I once found myself in a nondescript hotel at the tail end of breakfast; it was just me and the…
By John Daley, Grattan Institute
Many are puzzled by the political theory of carbon markets. Why does the Institute for Public Affairs – a libertarian think tank – oppose a market in carbon?
Tim Wilson, for example, thinks that private property rights are good, intellectual property rights are important, but carbon markets are some kind of socialist plot. The difference seems to be that carbon markets aren’t “free” because they involve regulation, and carbon permits aren’t “natural” property.
Of course, there are distinctions. Physical land can be defended with a sword. You don’t need such elaborate official definition. As Tim Wilson points out, you can have a society with only very basic land rights, little government, and a lot of swords. And without so much government defining the nature of property, he assumes, markets are more “free”.
It might be a more free world – depending on your definition – but few of us would want to live there. Most rights are more complicated than defending land with a sword – and a good thing too. For example, an easement – the right to cross someone else’s land – is the kind of property right that can only exist with government definition. Or take another example: mortgages – which provide a lender with the right to sell land even if the borrower has died – didn’t exist in many early legal systems. Until government developed this concept, large-scale borrowing and lending, and the economic development that came with it, was practically impossible.
The idea that property rights are more “free” if they aren’t regulated is just silly. The argument was settled as a matter of legal theory back in 1917 by Wesley Hohfeld. As he pointed out, a “right” cannot exist without a corresponding “duty”. Your “right” to own a house is meaningless, unless everyone else has a duty not to enter without invitation.
Unless we want a world in which everything is settled by the biggest sword, we require government regulation to define the corresponding “duties”, without which “rights” are meaningless. As Hohfeld demonstrated, a watch exists physically, but the legal rights to own it – the interests that are protected by governments rather than swords – are inherently intangible.
Without a vast array of property right definitions settled by government, the sophisticated economies of today would be impossible. A carbon market is no different in this respect.
But perhaps some property rights are more “natural” than others. For example, Tim Wilson characterises intellectual property as “natural” because it can exist as a “secret”. But much of the intellectual property that we care about is highly public, and the whole point of government intervention is to regulate how it is used in public. Before copyright law, composers rewrote each other’s tunes, and playwrights recycled each other’s plots. Again, we could have a world in which the only intellectual property was secrets, but would we want to live there?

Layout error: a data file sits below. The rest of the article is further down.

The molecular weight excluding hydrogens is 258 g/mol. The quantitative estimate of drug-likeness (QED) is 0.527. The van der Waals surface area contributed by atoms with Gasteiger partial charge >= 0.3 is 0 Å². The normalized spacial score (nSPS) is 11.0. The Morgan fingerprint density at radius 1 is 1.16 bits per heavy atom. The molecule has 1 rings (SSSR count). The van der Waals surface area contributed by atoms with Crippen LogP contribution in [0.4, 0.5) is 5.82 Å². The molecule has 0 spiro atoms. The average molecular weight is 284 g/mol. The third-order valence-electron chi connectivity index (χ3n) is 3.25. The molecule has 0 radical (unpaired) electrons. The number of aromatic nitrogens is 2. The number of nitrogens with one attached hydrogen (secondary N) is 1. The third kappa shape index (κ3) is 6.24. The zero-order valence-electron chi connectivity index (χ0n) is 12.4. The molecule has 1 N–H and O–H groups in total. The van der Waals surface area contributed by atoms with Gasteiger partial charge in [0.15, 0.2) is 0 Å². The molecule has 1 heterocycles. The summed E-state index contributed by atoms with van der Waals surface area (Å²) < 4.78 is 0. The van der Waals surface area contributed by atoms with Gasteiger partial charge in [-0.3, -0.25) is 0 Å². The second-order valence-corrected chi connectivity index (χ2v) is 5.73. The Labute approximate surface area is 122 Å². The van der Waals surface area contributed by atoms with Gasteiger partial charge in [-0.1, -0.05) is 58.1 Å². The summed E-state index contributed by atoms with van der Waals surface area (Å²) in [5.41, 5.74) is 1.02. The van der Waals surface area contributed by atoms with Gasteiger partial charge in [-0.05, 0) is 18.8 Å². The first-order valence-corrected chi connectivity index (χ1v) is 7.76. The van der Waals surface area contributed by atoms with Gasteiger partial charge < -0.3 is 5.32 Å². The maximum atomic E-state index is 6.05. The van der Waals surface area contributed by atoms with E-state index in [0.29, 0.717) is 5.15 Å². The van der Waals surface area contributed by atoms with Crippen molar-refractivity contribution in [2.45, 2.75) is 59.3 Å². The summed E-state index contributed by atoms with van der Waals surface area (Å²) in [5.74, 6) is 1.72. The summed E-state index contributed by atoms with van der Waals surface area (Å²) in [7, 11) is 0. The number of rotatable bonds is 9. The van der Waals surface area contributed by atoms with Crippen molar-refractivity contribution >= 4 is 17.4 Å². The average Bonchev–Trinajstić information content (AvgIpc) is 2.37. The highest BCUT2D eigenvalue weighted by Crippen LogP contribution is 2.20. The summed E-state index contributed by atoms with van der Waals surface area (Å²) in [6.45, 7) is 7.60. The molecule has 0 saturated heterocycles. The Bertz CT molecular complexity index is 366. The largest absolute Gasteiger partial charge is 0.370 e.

Using this concept of “natural property” Tim Wilson thinks that privatising the atmosphere is consistent with free market principles, but creating carbon markets is not. The tradable title to atmosphere would somehow be more of a “natural property right” than a carbon permit.
This is nonsense on stilts. A carbon permit is still “property” – it just involves a different set of rights. A privatised atmosphere would involve a bundle of rights in which an owner has both a claim right to exclude others, and the privilege to pollute. A carbon permit involves an entitlement to emit carbon, and government is unable to prosecute the emission. Either way, the bundle of rights is defined by government, just as government creates a huge variety of other property rights, from mobile phone spectrum to mining licences.
What’s really going on here is that most people are more comfortable with things they can touch and see. We also tend to be more comfortable with things that are familiar. We can touch houses and watches. We are familiar with intellectual property. By contrast, carbon emissions are invisible, and carbon permits involve a novel bundle of legal rights and duties.
A sophisticated society, and all the prosperity that comes with it, depends on legal regulation of complex bundles of property rights. Carbon permits and markets add to that complexity, but lead to a better environment. Relative to the alternative of government regulating many specific activities, carbon permit trading gives businesses more choice about whether or not to reduce their emissions, and how to do so. In that sense, they are more of a “market based” solution.
Tim Wilson may think this is “unnatural”, and so, less “free”. He may prefer a world in which the only property is what he can see, what he can defend with his sword, and which his grandfather would have known about. But his life in this world is likely to be, as Hobbes put it, solitary, poor, nasty, brutish and short.
Grattan Institute began with a $15 million endowment from each of the Federal and Victorian Governments. In order to safeguard its independence, Grattan Institute’s board controls this endowment. The funds are invested and Grattan uses the income to pursue its activities.